The Red Rover is an exciting sea novel by American writer James Fenimore Cooper. It was originally published in Paris on November 27, 1827, before being published in London three days later on November 30. It was not published in the United States until January 9, 1828, in Philadelphia. Soon after its publication it was adapted for theater both in the United States and in England. The novel follow...
Paperback: 456 pages
Publisher: CreateSpace Independent Publishing Platform; 1 edition (September 28, 2015)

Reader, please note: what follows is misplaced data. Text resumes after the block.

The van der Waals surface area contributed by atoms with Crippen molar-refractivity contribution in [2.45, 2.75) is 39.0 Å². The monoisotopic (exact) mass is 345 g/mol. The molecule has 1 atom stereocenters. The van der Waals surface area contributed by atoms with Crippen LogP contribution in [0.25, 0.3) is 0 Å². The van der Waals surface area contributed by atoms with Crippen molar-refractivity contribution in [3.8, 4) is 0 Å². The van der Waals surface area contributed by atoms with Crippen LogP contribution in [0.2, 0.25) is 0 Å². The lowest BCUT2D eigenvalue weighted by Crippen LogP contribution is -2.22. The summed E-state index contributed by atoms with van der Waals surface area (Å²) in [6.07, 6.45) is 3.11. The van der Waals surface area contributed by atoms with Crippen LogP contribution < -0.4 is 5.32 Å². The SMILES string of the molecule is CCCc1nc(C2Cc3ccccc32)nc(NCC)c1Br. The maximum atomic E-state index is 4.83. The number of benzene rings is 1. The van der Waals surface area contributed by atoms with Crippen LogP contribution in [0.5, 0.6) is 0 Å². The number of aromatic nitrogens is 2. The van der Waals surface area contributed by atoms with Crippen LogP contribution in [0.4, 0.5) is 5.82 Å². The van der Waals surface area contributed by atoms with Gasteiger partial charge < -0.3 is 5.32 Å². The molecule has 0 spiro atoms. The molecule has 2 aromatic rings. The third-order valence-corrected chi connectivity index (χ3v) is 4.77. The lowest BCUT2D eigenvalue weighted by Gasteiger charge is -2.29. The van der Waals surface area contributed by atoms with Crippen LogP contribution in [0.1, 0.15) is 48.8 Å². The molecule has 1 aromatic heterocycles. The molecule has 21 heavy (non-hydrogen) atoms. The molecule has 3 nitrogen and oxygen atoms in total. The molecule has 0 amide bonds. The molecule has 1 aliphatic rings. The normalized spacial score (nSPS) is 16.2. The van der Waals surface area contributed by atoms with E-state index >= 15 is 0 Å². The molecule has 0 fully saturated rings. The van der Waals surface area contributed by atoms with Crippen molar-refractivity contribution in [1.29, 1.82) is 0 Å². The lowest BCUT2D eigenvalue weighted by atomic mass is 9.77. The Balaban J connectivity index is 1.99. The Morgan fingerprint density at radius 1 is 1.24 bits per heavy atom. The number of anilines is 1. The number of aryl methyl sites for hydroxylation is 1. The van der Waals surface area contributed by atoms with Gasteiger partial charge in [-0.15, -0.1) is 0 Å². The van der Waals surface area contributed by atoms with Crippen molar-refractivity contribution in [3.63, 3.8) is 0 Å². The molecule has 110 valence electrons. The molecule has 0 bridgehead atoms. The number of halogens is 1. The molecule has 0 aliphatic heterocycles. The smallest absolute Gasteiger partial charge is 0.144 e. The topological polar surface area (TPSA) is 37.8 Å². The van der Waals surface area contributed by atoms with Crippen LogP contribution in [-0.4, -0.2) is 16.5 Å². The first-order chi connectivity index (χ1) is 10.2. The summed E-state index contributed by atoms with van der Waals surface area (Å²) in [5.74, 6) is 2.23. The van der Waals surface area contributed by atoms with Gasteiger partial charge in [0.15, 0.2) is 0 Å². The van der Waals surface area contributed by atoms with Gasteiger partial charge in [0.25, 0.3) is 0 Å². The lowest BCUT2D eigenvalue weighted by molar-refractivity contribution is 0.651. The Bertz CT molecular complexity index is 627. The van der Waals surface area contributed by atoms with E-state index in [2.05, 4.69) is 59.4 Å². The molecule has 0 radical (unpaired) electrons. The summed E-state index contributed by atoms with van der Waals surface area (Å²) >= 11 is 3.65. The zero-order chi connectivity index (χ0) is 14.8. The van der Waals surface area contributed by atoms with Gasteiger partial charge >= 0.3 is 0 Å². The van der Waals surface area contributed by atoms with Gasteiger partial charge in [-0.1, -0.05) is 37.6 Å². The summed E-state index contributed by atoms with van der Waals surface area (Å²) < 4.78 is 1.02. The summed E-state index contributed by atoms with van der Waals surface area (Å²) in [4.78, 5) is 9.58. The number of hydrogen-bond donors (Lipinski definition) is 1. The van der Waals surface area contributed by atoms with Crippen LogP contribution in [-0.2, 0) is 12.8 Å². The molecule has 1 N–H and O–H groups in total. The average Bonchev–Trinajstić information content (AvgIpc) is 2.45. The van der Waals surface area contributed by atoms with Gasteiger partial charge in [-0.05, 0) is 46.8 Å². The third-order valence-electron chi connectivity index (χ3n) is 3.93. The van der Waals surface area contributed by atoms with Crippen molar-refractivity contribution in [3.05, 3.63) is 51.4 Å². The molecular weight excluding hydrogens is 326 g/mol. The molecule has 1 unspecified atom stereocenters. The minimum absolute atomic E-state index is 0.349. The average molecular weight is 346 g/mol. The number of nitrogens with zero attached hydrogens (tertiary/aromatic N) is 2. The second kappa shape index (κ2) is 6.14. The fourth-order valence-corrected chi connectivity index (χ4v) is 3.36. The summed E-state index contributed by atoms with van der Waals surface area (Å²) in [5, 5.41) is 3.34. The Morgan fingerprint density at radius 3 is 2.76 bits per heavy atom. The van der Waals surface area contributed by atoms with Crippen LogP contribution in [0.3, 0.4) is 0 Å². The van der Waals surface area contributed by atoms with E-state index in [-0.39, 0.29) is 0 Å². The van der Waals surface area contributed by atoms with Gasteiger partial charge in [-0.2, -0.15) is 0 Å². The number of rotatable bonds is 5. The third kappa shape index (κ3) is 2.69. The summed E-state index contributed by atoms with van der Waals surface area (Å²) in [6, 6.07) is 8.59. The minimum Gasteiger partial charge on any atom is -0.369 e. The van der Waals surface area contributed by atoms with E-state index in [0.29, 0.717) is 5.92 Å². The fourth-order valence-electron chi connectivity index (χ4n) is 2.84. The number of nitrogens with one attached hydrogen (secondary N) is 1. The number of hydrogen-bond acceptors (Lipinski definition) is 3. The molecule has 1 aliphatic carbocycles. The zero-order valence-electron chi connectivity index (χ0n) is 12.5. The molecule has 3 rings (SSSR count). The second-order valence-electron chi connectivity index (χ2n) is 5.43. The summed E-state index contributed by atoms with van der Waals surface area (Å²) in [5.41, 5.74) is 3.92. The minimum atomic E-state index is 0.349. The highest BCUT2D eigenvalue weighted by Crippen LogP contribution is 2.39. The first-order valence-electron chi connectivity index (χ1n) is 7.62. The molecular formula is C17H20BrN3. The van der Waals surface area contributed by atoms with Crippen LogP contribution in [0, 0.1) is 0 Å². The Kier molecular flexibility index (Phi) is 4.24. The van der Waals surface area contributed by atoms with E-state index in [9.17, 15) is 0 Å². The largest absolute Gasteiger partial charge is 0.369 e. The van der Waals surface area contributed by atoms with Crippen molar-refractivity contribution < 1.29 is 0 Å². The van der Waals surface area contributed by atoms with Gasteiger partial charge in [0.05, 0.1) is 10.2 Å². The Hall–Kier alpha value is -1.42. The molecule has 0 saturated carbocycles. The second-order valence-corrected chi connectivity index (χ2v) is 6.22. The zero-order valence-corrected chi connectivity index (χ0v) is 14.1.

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ities of the sailor Dick Fid, free black sailor Scipio Africanus and Royal Navy officer James Wilder as they encounter the famous pirate, "The Red Rover". A contemporary reviewer in the North American Review noted how Cooper was particularly good at writing sea novels such as The Red Rover, the sea being his more natural element than what the author calls wilderness novels which focused on an Indian introducing a white man to the wilderness, like The Last of the Mohicans. In addition, The Red Rover presents some of the first serious depictions of characters of African lineage in American literature. The two black characters, Scipio Africanus, a free black sailor, and Cassandra, a slave attendant, throughout the novel remain distanced and separate from their white companions. While all the other main characters end the book with positive outcomes, Scipio finds a tragic end. Therman O'Daniel suggests, that though these are some of the first black characters to be seriously treated in American literature, they still receive unsatisfactory outcomes for all their actions. For Cooper, the sea novel offered an opportunity to blur social barriers between characters. This is particularly evident in his treatment of women, such as a girl disguised as a cabin boy in The Red Rover who is able to function within the crew, even though she is female. Additionally, throughout the novel, a tight friendship exists between Scipio Africanus, fellow sailor Dick Fid, and a Royal Navy officer whom they befriend after saving his life. Though the two men treat him like an officer, deferring to him with respect, they still remain friendly. Cooper is one of the authors credited with helping pioneer the sea novel genre. For him, however, American history before his time hardly offered real maritime tradition to seize in his historical fiction; instead he innovated, writing purely fictional pieces, unlike his novels about other events in American history In 1828, the North American Review reviewed the work, generally praising it. The Review commented "he has, in this instance, done more and better things for his name, than upon any former occasion", also comparing the text and style to that of Sir Walter Scott. The Review also was very critical of the use of the Indian native in wilderness novels and was pleased that Cooper had returned to "his own element" of the Sea from the misuse of the Indian which he was prone to in other novels. However, the reviewer did note, the "Indistinctness" which happens at the closing of scenes, but left that as his only criticism. Modern reviewer Susan Manning, notes that Red Rover, despite being perhaps one of the most successful novels by Cooper for the contemporary 19th century literary circles, is very dry to read for modern readers, "confusing and obscure in places, banal in others; a full quarter of this long narrative elapses, slowly, before anything emerges which could properly be called a story.